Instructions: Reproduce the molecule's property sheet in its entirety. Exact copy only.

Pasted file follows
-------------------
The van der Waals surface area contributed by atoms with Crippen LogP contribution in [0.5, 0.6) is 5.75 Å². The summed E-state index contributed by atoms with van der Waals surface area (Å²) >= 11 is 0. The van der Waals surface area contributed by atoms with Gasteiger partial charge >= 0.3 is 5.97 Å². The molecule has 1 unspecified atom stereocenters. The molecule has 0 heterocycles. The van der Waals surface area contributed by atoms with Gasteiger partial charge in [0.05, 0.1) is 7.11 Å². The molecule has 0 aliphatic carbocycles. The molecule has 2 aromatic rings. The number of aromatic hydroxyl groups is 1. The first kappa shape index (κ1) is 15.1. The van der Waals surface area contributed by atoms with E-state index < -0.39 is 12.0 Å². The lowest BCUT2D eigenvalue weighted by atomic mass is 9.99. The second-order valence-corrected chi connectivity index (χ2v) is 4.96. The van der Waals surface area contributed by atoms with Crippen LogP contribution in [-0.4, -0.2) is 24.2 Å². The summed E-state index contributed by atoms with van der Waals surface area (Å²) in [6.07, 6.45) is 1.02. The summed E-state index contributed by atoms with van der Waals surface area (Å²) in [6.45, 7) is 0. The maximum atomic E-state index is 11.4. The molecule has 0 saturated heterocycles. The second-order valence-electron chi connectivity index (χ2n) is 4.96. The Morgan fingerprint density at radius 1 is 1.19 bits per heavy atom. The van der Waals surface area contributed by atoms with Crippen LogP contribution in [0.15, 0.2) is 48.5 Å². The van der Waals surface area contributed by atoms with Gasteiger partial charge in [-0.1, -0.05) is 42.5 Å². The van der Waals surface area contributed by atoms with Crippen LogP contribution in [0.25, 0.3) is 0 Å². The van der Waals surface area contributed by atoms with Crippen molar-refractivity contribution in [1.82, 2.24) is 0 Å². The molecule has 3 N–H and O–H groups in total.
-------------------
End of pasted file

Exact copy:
The van der Waals surface area contributed by atoms with Crippen LogP contribution in [0.5, 0.6) is 5.75 Å². The summed E-state index contributed by atoms with van der Waals surface area (Å²) >= 11 is 0. The van der Waals surface area contributed by atoms with Gasteiger partial charge >= 0.3 is 5.97 Å². The molecule has 1 unspecified atom stereocenters. The molecule has 0 heterocycles. The van der Waals surface area contributed by atoms with Gasteiger partial charge in [0.05, 0.1) is 7.11 Å². The molecule has 0 aliphatic carbocycles. The molecule has 2 aromatic rings. The number of aromatic hydroxyl groups is 1. The first kappa shape index (κ1) is 15.1. The van der Waals surface area contributed by atoms with E-state index < -0.39 is 12.0 Å². The lowest BCUT2D eigenvalue weighted by atomic mass is 9.99. The second-order valence-corrected chi connectivity index (χ2v) is 4.96. The van der Waals surface area contributed by atoms with Crippen LogP contribution in [-0.4, -0.2) is 24.2 Å². The summed E-state index contributed by atoms with van der Waals surface area (Å²) in [6.07, 6.45) is 1.02. The summed E-state index contributed by atoms with van der Waals surface area (Å²) in [6.45, 7) is 0. The maximum atomic E-state index is 11.4. The molecule has 0 saturated heterocycles. The second-order valence-electron chi connectivity index (χ2n) is 4.96. The Morgan fingerprint density at radius 1 is 1.19 bits per heavy atom. The van der Waals surface area contributed by atoms with Crippen LogP contribution in [0.15, 0.2) is 48.5 Å². The van der Waals surface area contributed by atoms with Gasteiger partial charge in [-0.1, -0.05) is 42.5 Å². The van der Waals surface area contributed by atoms with Crippen LogP contribution in [0.25, 0.3) is 0 Å². The van der Waals surface area contributed by atoms with Crippen molar-refractivity contribution in [1.82, 2.24) is 0 Å². The molecule has 3 N–H and O–H groups in total.